I meet Chris and Raj – our pace-setters for the day – as they arrive and we discuss the plan for the race: starting a bit behind world-record pace, accelerating slowly over the first 5-8km, and then settling right around 3’14-15/km for as long as they (and I) can hang on. With the business out of the way, we jog a few laps and talk about everything except the upcoming 125 laps – their day jobs, upcoming race plans, where they stayed in town last night.
After 2km, I pull off and let the liebres continue. Even a 2km warmup seems garish with 50 more coming up shortly.
I continue to run through the motions: changing into my racing shoes (from an old beat-up pair of Clifton 4s to a brand-new, fresh pair). I take off a few layers as the sun begins to warm the track. I run through the normal series of drills and a few light strides. My legs feel great. My feet pop off the track like golf balls on a concrete sidewalk. We’re ready.
As the clock ticks past 7:30am, the sun climbing higher with every passing second, we line up behind the starting line (facing “backwards”, down the home stretch) and our USATF Official Mr. Bill Handley calls “take your marks”, and, with a crack and a puff of smoke, we’re off.
We begin running clockwise (i.e. the opposite of the normal direction you’d run on a track) for the first 8km of the race.
(Aside for those who are interested in why we ran 8km in the opposite direction to start – skip this paragraph if you don’t care. Originally, we’d thought that we’d have to run the entire race counter-clockwise. It wasn’t until about 10 days before the race that I was told that we could switch directions if we wanted, but we could only do it once and had to tell the officials before the race exactly when the switch would occur. Since we’d thought we’d have to run the race in one direction, I’d done essentially all my track training in one direction up to that point and so it seemed like a big risk to split the race in half, even though that might seem the most logical, half CW and half CCW, because if it felt, like, weird to run in the other direction because of not being used to turning right all the time, it’d be a long time to be stuck with said weird feeling. So, 8km seemed like a decent amount of time in that it’d give my left-turning muscles and bones a bit of relief but wasn’t so long that it’d be an issue if it felt awful, especially since I’d be running it at the start. Plus, after 8km, you’ve got a marathon left, which is a nice natural dililenation in and of itself).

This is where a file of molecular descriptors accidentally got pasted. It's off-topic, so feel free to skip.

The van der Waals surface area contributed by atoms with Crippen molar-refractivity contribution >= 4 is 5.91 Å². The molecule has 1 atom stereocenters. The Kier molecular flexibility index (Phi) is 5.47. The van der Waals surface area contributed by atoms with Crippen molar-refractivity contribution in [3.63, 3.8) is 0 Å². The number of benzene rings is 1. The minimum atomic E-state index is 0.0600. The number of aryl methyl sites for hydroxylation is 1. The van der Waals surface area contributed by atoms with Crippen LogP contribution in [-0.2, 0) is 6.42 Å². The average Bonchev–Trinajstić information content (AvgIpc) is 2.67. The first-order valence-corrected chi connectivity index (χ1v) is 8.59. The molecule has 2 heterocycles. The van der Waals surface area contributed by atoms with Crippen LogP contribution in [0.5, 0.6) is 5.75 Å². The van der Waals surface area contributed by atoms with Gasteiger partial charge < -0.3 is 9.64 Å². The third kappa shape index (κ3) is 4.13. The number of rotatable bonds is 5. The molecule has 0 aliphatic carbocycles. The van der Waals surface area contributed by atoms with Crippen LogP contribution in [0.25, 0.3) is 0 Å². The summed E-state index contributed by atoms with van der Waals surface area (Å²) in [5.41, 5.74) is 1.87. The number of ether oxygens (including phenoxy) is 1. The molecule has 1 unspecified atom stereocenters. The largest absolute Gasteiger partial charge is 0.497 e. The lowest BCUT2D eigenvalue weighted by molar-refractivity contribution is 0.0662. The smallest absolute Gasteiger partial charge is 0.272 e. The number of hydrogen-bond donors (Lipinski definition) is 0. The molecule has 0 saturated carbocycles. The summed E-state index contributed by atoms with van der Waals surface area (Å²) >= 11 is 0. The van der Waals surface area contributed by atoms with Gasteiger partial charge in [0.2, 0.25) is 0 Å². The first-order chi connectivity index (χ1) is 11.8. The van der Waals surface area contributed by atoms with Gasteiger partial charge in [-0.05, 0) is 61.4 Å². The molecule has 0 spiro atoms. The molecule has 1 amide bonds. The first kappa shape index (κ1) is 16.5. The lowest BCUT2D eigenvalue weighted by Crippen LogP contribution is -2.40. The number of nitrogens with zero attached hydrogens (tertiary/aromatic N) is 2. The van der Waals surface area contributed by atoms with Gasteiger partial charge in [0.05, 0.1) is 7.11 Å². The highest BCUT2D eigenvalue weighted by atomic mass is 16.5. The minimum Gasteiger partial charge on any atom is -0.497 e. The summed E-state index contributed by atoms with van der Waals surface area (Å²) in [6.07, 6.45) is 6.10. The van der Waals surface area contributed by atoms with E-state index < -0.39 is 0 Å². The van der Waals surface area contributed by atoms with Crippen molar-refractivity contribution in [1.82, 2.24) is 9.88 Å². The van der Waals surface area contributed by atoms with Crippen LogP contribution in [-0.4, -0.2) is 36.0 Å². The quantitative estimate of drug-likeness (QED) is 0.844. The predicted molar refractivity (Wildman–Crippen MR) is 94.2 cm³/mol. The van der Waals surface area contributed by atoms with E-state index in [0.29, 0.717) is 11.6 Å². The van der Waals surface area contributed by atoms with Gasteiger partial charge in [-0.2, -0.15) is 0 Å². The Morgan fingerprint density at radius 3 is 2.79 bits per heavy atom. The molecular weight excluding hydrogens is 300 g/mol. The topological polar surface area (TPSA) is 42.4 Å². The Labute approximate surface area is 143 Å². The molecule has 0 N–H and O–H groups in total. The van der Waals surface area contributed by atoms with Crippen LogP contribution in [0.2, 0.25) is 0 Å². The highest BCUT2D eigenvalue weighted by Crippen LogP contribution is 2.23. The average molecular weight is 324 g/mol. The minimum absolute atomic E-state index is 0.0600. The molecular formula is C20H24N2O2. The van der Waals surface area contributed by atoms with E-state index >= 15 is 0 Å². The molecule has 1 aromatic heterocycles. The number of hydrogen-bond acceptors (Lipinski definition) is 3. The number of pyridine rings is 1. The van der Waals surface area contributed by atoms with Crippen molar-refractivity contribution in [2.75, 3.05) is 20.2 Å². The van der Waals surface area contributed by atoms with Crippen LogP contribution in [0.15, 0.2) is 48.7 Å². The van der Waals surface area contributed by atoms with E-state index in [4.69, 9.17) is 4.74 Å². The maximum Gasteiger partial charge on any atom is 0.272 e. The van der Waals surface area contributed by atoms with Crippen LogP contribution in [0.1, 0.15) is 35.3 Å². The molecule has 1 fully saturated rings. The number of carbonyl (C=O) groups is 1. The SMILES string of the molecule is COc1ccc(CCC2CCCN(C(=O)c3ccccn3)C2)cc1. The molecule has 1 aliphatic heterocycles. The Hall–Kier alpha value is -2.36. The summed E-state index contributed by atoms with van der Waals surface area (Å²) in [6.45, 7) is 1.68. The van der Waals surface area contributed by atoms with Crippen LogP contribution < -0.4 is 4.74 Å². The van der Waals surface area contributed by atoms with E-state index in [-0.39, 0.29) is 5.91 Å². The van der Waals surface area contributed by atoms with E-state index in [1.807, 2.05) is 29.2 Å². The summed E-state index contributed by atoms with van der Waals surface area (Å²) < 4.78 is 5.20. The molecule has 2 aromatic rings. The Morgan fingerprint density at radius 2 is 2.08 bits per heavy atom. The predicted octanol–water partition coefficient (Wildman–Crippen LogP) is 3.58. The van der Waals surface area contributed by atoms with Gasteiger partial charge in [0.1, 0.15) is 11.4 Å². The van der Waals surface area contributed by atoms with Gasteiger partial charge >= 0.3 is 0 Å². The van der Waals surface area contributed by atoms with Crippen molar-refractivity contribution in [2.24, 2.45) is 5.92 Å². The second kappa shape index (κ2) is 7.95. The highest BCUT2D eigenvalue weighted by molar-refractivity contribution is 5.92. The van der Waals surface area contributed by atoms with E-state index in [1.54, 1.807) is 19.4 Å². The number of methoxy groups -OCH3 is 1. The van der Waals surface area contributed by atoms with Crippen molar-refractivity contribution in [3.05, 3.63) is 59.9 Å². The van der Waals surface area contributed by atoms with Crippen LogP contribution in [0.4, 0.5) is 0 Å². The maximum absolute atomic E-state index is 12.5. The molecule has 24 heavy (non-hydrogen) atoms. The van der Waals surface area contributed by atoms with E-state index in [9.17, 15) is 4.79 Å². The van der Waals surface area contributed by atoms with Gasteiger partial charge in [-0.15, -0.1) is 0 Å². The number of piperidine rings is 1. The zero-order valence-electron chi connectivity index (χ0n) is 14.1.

We’re off the line and I tuck in behind Raj and Chris who run more or less two abreast in Lane 1. We cover the first lap in 80 – exactly what I’d asked for: a few 80s, a few more 79s, before settling in at 78s (3’15/km – a second under WR pace) for as long as we could. There’s a clock at both the finish and at 200m, so as much as I’d like to ignore the splits and focus on the tiny piece of synthetic (epidemic) fabric between Raj’s shoulders, it’s hard not to glance at the blinking numbers that we pass every 40 seconds or so.
Someone had asked me before the race what I was going to think about while I was running. I replied that for the first two hours or so (two hours!), I’d mostly try not to think at all. And so, that’s what I do. I focus my gaze on the nape of Raj’s neck and try to revert my brain to its most reptilian form.
And so, we run some 80s, and at some point, maybe around 2km, I’m starting to think that this feels really slow and we should pick it up to 79s. And so they do that and we pass 5km, probably around 16’3x, and before I know it the officials are putting the cone out and we’ve got do our little U-turn and now we’ve run 8km and we’re running the so called normal direction and we have less than a marathon to go. How hard could that be?
We’re running 78s now and while I’m not keeping track of the exact pace, I have told Raj and Chris at this point to settle into 3’15 pace and just get into a rhythm. Mike McManus is on the sideline and calling out our splits relative to each 1600m (so, each 400m, 800m, 1200m, etc.). I’m not hearing too much as I’m very much “in the zone” but a few splits sound quick. At 10km, I decide to split my watch just so I can get a sense of how fast we’re going.
Our 11th km is a 3’11 and I let Raj and Chris know.
“Hey. We just ran a 3’11. I don’t want to go any faster than 3’15, so let’s settle in there.”
The pace slows and yo-yos a bit as Raj and Chris find the perfect rhythm but it feels much more comfortable. This is often the part of the race where I feel the best – between the 10 and 30km point. I’m truly enjoying myself. I’m smiling as I actively avoid looking at the clocks and instead focus on the beautiful mountains above the stadium, the clip-clop of our feet, the knowledge that we’re sneaking up on WR pace exactly as planned, the thought – for the first time – that I really think I’m going to do this.